Also her opinion of what are called accomplishments generally:--

"The science of music which used to be communicated in so competent a degree to a young lady by one able instructor is now distributed among a whole band. I should be accused of exaggeration were I to produce real instances in which the delighted mother has been heard to declare that the visits of masters of every art, and the different masters for various gradations of the same art, followed each other in such close and rapid succession during the whole London residence that her girls had not a moment's interval to look into a book, nor could she contrive any method to introduce one, till she happily devised the scheme of reading to them herself for half and hour while they were drawing, by which means no time was lost."

Some of us are apt to think that the idea of the right place of recreation in the training of a child is quite of modern growth, yet Mrs. More says:--

"Only furnish children with a few simple and harmless materials and a little, but not too much, leisure, and they will manufacture their own pleasures with more skill and success and satisfaction than they will receive from all that your money can purchase. Their bodily recreations should be such as will promote their health, quicken their activity, enliven their spirits, whet their ingenuity and qualify them for mental work. But if you begin thus early to create wants, to invent gratifications, to multiply desires, to waken dormant sensibilities, to stir up hidden fires, you are studiously laying up for your children a store of premature caprice and irritability, of impatience and discontent."

Then how true is her teaching on the training of our daughters for the life they are expected to look forward to. She says:--

"Most men are commonly destined to some profession, and their minds are consequently turned each to its respective object. The profession of ladies to which the bent of their instruction should be turned is that of daughters, wives, mothers, and mistresses of families. For though the arts may claim admiration, yet when a man of sense comes to marry, it is not merely a creature who can paint and play, sing and draw, dress and dance; it is a being who can comfort and counsel him, one who can reason and reflect, feel, judge, discourse and discriminate, one who can assist him in his affairs, lighten his cares, strengthen his principles and educate his children. The great uses of study to a woman are to enable her to regulate her own mind and to be instrumental to the good of others."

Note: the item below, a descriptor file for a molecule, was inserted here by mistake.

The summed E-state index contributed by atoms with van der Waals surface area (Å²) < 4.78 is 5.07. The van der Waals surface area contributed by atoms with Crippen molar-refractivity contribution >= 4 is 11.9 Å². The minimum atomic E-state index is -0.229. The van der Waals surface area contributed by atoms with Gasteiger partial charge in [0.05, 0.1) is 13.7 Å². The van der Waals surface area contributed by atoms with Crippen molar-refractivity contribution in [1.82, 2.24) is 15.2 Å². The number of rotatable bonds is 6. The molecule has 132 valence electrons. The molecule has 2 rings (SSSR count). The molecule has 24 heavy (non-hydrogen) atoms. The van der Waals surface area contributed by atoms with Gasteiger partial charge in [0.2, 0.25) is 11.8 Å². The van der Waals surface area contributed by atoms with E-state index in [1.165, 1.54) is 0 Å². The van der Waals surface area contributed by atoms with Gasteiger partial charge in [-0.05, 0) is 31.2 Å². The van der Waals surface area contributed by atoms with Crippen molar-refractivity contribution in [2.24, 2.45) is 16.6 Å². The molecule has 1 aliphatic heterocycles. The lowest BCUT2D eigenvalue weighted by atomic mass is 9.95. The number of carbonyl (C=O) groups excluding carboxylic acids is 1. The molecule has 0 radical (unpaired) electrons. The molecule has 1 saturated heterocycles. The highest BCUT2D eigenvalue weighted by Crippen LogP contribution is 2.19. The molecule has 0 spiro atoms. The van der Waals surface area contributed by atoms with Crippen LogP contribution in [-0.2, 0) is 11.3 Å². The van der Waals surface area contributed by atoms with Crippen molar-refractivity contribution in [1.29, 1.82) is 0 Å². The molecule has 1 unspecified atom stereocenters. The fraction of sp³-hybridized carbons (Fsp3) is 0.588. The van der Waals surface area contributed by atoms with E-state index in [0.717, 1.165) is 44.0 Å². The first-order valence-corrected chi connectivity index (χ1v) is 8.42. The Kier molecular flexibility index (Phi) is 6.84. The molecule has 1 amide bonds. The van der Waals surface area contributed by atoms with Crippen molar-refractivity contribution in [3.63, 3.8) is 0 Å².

In her chapter on discipline, she says:--

"Discipline is not cruelty and restraint is not severity; a discriminating teacher will appreciate the individual character of each pupil. We must strengthen the feeble while we repel the bold. We cannot educate by receipt."

When Dr. Thring went to Uppingham, it was considered a wonderful thing that he should make up his mind that the teaching in his school should take into account the dull boys as well as the clever ones. Yet Hannah More preached against the danger of attending to the clever child rather than the stupid one. "Teachers should reflect that in moderate talents, carefully cultivated, we are perhaps to look for the chief happiness and virtue of society."

How many times we wonder if things are not made too easy for children nowadays. The same fear seems to have occurred to Hannah More. "Where so much is done for them, may they not be led to do too little for themselves?" she asks, "and, besides that, exertion may slacken for want of a spur, may there not be a moral disadvantage in possessing young persons with the notion that learning may be acquired without diligence and knowledge attained without labour? We cannot cheat children into learning or play them into knowledge. There is no idle way to any acquisition which really deserves the name."

After reading these extracts, we may wonder how much further we have travelled along the road of educational ideas. May we not admit at once that the underlying principles of all true education must be the same, and that what has been true in the past will continue to be true in the future? Methods must vary with varying circumstances; principles endure throughout all outward changes.

The principles believed and preached by the few a hundred years ago are, we hope, gradually becoming the commonly accepted creed of the many. Mistakes either on the side of too much teaching or too complicated methods must occur, that the formation of character is everything--the methods of attaining that end varied and ever changing, we shall look forward hopefully to the future and do our best to help on the great cause of true education.